The totally immersed cloth simulates a method of conditioning fabrics in a washing machine which incorporates a source emitting UV-light or in a bowl in daylight, whereas the suspended cloth simulates a re-wet sun-bleaching operation.

Two treatment liquids were tested. The first, liquid (A) constituting a control, was made up by dispersing a composition containing 6.5% Arquad 2HT in water to give a treatment liquid containing 0.13 g/l of the fabric softener. The second, liquid (B), was made up by dispersing a composition containing 1 part by weight of Arquad 2HT and about 3.8 parts by weight of sodium chlorite in water to give a treatment liquid containing 0.13 g/l of the fabric softener and 0.5 g/l of sodium chlorite. This second liquid had a pH between 8.5 and 11.0. The results are shown in the following Table I.

              TABLE I______________________________________       Δ R460*Test  Irradiation Suspended cloth                          Immersed clothLiquid time (hrs)  Front   Back   Front Back______________________________________A     0           0.2     0.2    0.2   0.2A     2           1.5     0.9    0.3   0.5B     0           -0.2    -0.2   -0.2  -0.2B     2           1.6     1.2    11.1  10.0______________________________________

The following solid compositions were prepared and were found to give a positive bleaching benefit when utilised at a concentration sufficient that the treatment liquor contained about 0.5% chlorite. The compositions were prepared by dry mixing in a coffee mill technical grade sodium chlorite and a solid rinse product formed in accordance with British Pat. No. 1 597 513. Details of the compositions are set out in the following Table II.

              TABLE II______________________________________Example              2A     2B______________________________________Sodium chlorite      35%    50%Arquad 2HT           13%    10%Urea                 39%    30%Glyceryl trioleate   6.5%    5%Ethoxylated soya amine                6.5%    5%______________________________________

In this Example, the method of Example 1 was followed except that one set of cloths were soaked in the test liquor and then line dried with rewetting every 1/2 hour with distilled water. A second set of cloths was totally immersed in the test liquor. The totally immersed cloth simulates a method of conditioning fabrics in a washing machine which incorporates a source emitting UV-light or in a bowl in daylight, whereas the line dried cloth simulates a rewet sunbleach operation.

Six formulations according to the invention were prepared, each formulation containing, as the cationic material, Ammonyx 4080 in the form of a vacuum dried material of 94% activity, as the stabilising material, Crodateric CYNA 50 in the form of a 45% active dispersion and technical grade sodium chlorite of approximately 70% activity. The balance of each composition was made up by demineralised water.

Each composition was prepared by melting the cationic and the stabilising material and dispersing this molten mix in a small quantity of water. The rest of the water was added slowly with stirring on a hot plate, maintaining a with continuous heating and stirring. Details of the compositions are given in the following Table III together with the test results obtained. The values of ΔR460* quoted are the average of the measurements taken on the back and front of the cloths after 2 hours.

              TABLE III______________________________________Ex-            Stabilisingample Cationic Material  Chlorite                           Δ R460* (2 hrs)No    %        %         %      Line dried                                   Solution______________________________________3A    6.0      3.0       5.0    2.4     2.53B    6.0      4.0       5.0    1.5     1.43C    6.0      5.0       5.0    1.0     1.13D    6.0      6.0       5.0    1.6     1.93E    6.0      4.0       10.0   2.3     6.63F    6.0      4.0       15.0   2.3     12.7______________________________________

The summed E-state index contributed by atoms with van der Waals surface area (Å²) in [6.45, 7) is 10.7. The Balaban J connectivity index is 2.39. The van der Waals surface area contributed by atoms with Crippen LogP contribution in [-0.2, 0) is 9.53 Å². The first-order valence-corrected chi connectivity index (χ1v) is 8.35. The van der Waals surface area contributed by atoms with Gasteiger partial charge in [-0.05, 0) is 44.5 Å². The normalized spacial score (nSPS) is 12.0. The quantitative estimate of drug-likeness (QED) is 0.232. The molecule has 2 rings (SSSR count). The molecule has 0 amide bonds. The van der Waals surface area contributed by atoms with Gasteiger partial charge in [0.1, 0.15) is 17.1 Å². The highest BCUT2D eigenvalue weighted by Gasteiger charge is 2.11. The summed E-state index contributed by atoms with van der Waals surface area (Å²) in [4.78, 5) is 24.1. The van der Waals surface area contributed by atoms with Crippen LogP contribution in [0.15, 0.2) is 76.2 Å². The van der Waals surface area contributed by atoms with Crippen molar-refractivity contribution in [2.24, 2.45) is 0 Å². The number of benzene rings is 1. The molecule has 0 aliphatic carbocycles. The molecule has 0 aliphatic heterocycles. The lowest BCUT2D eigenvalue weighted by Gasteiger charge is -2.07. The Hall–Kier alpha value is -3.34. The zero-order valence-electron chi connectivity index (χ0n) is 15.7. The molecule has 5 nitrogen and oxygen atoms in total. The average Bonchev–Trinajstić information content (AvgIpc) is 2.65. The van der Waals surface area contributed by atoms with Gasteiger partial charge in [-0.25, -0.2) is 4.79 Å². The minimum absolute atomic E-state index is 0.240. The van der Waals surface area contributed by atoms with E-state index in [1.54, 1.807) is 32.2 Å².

Each treatment liquor contained 3.3 g/l of the test composition. The pH of the treatment liquor in Example 3B was 7.75. In other Examples the pH was similar.

These results demonstrate that a positive bleach benefit is obtained after 2 hours irradiation with all the test compositions.

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Referenced by
Citing PatentFiling datePublication dateApplicantTitle
US4555349 *Mar 29, 1984Nov 26, 1985Lever Brothers CompanyFabric softening compositions
US4556502 *Mar 29, 1984Dec 3, 1985Lever Brothers CompanyLiquid fabric-softening composition
US5595572 *Feb 15, 1994Jan 21, 1997The Commonwealth Of Australia Commonwealth Scientific And Industrial Research OrganizationWool and wool-blend fabric treatment
US7018424Feb 13, 2003Mar 28, 2006The Board Of Regents Of The University Of NebraskaSulfur dye protection systems and compositions and methods employing same
US7101407Feb 13, 2003Sep 5, 2006The Board Of Regents Of The University Of NebraskaSulfur dye protection systems and compositions and methods employing same
US20030150070 *Feb 13, 2003Aug 14, 2003The Procter & Gamble CompanySulfur dye protection systems and compositions and methods employing same
US20030154565 *Feb 13, 2003Aug 21, 2003The Procter & Gamble CompanySulfur dye protection systems and compositions and methods employing same
US20040194225 *Apr 9, 2004Oct 7, 2004The Board Of Regents Of The University Of NebraskaSulfur dye protection systems and compositions and methods employing same
US20050177956 *Apr 8, 2005Aug 18, 2005The Board Of Regents Of The University Of NebraskaSulfur dye protection systems and compositions and methods employing same
U.S. Classification8/103, 510/518, 510/301, 8/102
International ClassificationC11D3/48, D06M13/188, D06M13/322, D06M13/432, C11D3/00, C11D3/395, D06M13/463, D06M13/35, D06M13/02, D06M13/402, D06M13/224, D06M11/30, C11D1/62, D06M11/00, D06M13/352, D06M13/46
Cooperative ClassificationC11D1/62, C11D3/48, C11D3/0015, C11D3/3953
European ClassificationC11D3/48, C11D1/62, C11D3/395D, C11D3/00B3L
Legal Events
Dec 3, 1982ASAssignment
Effective date: 19821001
Jun 3, 1986CCCertificate of correction
May 18, 1987FPAYFee payment
Year of fee payment: 4
Dec 3, 1991REMIMaintenance fee reminder mailed
May 3, 1992LAPSLapse for failure to pay maintenance fees
Jul 7, 1992FPExpired due to failure to pay maintenance fee
Effective date: 19920503